When Casey Shannon, 29, found out she was pregnant with her second child, she was expecting an uneventful pregnancy, as she had with her first son. She was stunned when doctors told her an artery near her heart was threatening to burst.
She was referred to Cleveland Clinic’s Cardio-Obstetrics Clinic, where she underwent a battery of tests, including genetic testing. Doctors diagnosed Casey with a rare, genetic disorder called Mosaic Turner Syndrome. The condition can lead to heart problems, including an aortic aneurysm.
On January 10, 2019, about 31 weeks into her pregnancy, Casey underwent a cardiac MRI to check on the status of her aortic aneurysm. It’s an abnormal bulge in the wall of the artery that carries blood from the heart to all parts of her body. If the aneurysm were to rupture, it could be deadly for Casey and her unborn son, Felix.
When doctors reviewed the MRI results that day, the news was grim. The aneurysm had grown more than two millimeters larger, a significant increase in size.
“The MRI showed Casey’s aorta was very large and dangerous, and could rupture at any second,” explains maternal fetal medicine specialist Katherine Singh, MD. “For the sake of her and the baby, we had to admit her to the hospital immediately.”
Because the baby was not due for another seven weeks, physicians administered fetal lung maturity steroids to hasten the baby’s development and began planning for an imminent C-section delivery. Casey remained calm as she was admitted to the hospital. Her biggest worry was for her 5-year-old son, Donald, back home in Wooster, Ohio.
“That was probably the hardest part, honestly, because Donald would call and say ‘Couldn't you come home?’” Casey recalls. “And I couldn't. I told him, ‘I’ve just got to make sure baby brother's okay.’”
Casey gave birth in a cardiac operating room with heart surgeon, Dr. Pettersson, standing by. (Courtesy: Casey Shannon)
Given the high risk of the aneurysm rupturing during childbirth, Casey’s Cleveland Clinic medical team decided to schedule her C-section for January 15, 2019. However, they scheduled it in the cardiac operating room instead of a maternity operating room. According to Dr. Singh, “The only time we do a delivery in the cardiac OR is when there's a very high risk for heart, lung, or vascular complications in the mother. It was possible Casey would need emergency surgery with cardiopulmonary support.”
That’s why heart surgeon Gosta Pettersson, MD, PhD, was in the room – as a precautionary measure – when Dr. Singh performed the C-section. Fortunately, no complications ensued and baby Felix, weighing 4 pounds 8 ounces, was delivered and whisked away to the neonatal intensive care unit (NICU).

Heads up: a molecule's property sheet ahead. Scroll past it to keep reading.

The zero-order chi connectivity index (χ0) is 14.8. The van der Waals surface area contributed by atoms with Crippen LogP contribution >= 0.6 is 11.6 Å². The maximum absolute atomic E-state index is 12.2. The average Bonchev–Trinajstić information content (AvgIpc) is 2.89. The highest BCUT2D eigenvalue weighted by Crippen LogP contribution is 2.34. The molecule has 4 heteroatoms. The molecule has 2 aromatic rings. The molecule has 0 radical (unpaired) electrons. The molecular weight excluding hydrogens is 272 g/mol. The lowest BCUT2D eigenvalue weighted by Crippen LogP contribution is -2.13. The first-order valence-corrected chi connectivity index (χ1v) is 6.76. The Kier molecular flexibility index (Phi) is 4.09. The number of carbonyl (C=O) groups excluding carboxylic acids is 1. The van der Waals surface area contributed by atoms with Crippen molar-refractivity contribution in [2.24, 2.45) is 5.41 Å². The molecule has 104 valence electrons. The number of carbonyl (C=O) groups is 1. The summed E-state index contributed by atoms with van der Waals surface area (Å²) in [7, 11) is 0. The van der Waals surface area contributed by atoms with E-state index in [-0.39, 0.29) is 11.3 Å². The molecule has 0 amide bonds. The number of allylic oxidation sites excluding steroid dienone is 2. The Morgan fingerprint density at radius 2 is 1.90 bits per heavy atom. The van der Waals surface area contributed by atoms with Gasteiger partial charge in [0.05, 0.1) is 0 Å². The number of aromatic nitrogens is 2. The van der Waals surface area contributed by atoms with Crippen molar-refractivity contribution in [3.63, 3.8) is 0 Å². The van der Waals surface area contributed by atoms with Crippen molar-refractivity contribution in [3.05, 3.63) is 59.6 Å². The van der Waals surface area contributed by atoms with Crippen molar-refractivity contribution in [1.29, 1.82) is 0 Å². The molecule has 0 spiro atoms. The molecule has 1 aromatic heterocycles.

“All the cardiac nurses were very excited to see him. They don’t get many babies in there,” says Casey. “They took him right away to the NICU, which is good. But I didn’t get to spend any time with him.” As Casey recovered from her C-section, cardiac nurses accompanied her to the NICU to monitor her heart, as she spent time with Felix.
Brothers, Donald and Felix, see each other for the first time. (Courtesy: Casey Shannon)
Exactly one week after delivering Felix, Casey was wheeled into another cardiac operating room to repair her aortic aneurysm.
According to Dr. Pettersson, who performed the surgery, the wait was necessary to ensure Casey had no postoperative issues from the C-section. “There’s always a risk of bleeding after delivery and we wanted to give her a little bit of time to minimize the possibility of any complications.”
The operation went as expected and Casey was able to return home and reunite with Donald after a few days. However, one week later, she became short of breath while reading a story to her son. At her mother’s insistence, she returned to Cleveland Clinic for one final January procedure: treatment of a pulmonary embolism, a blood clot in the lung (not uncommon after childbirth). She also continued to visit Felix in the NICU, as he grew strong enough to go home.
Finally, seven weeks after Felix was born and almost exactly on his original due date, he too was discharged from the hospital. Casey and her fiancée were able to have their entire family home.
Felix is a happy 1 year old, enjoying his first birthday cupcake. (Courtesy: Casey Shannon)
Life has since returned to a chaotic normal for Casey. She’s back at work, Donald started kindergarten, and a healthy Felix just turned 1 year old and is on the verge of walking, “He’s into everything. He just follows in his big brother’s footsteps. He’s perfect.”
Heart, Vascular & Thoracic Institute (Miller Family),
Ob/Gyn & Women's Health Institute,
Cleveland Clinic Children's